Fiona Kelly McGregor is a cross-disciplinary author, artist and critic who writes novels, essays, articles and reviews, most of which can be accessed here.
In September 2022, Picador published Iris, first in a duet of novels based on the life of Iris Webber, petty criminal active in Sydney’s sly-grog underworld from the 1930s-1950s. Set 1932-37, Iris is an epic and picaresque ride through inner-city slums; a doomed love story peopled with scammers, gangsters and thieves. It’s an interrogation of how society criminalises its most marginalised people.
McGregor’s previous books include Buried not Dead (Giramondo, 2021), a collection of essays about art, sexuality and the life of the city. Shortlisted for the VPLA, it features long form artist profiles and critiques of Mike Parr, Latai Taumoepeau, Marina Abramović, Bev Nicholas (Cindy Ray) and more, as well as memoir, urban histories and accounts of Sydney’s queer performance culture going back 30 years.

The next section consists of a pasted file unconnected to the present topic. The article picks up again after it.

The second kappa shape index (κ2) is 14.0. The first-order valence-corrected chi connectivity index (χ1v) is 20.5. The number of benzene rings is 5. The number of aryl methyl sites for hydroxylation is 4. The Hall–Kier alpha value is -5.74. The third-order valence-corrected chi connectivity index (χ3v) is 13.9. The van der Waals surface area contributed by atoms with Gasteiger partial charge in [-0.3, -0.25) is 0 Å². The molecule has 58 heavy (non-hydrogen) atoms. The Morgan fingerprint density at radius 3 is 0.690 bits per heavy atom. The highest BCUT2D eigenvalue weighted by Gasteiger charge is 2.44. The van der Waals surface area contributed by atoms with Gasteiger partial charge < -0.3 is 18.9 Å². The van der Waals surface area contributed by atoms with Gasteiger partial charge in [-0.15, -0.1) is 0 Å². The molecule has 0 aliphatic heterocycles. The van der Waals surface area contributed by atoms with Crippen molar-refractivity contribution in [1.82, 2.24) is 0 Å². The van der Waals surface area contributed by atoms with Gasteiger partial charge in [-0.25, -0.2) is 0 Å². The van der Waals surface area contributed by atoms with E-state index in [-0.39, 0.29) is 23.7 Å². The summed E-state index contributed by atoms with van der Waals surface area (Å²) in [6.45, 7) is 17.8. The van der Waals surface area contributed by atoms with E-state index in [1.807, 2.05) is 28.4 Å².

Strange Museums, an account of a performance art tour through Poland, can be purchased here. Short story collection Suck My Toes won a 1995 QLD Literary Award (Steele Rudd) and was re-issued by Scribe as the ebook Dirt (2013) along with the novel Au Pair.
McGregor is also known for an extensive repertoire of performance art, beginning with collaborations at queer dance parties and cultural events in the 1990s, moving to a solo practice in 2007. The most recent performance work is the 2020 photographic series Moving Masks done in response to the onset of Covid-19.
From 2008-2011, McGregor created the multidisciplinary Water Series, exploring the fundamental substance of water in the context of rising sea levels, environmental degradation in Australia, and as 80% of the make-up of the human body. Group shows include ‘Performance Presence/Video Time’ and ‘Same River Twice’ at Australian Experimental Art Foundation. In 2016, McGregor performed with USA artist Sheree Rose as part of ‘The Patient’, curated by Bec Dean at UNSW Galleries.
Fiona Kelly McGregor lives and works on Gadigal land – Redfern division. Fundamental are the storytelling traditions and cultural custodianship of the most ancient civilisation on earth. Sovereignty was never ceded.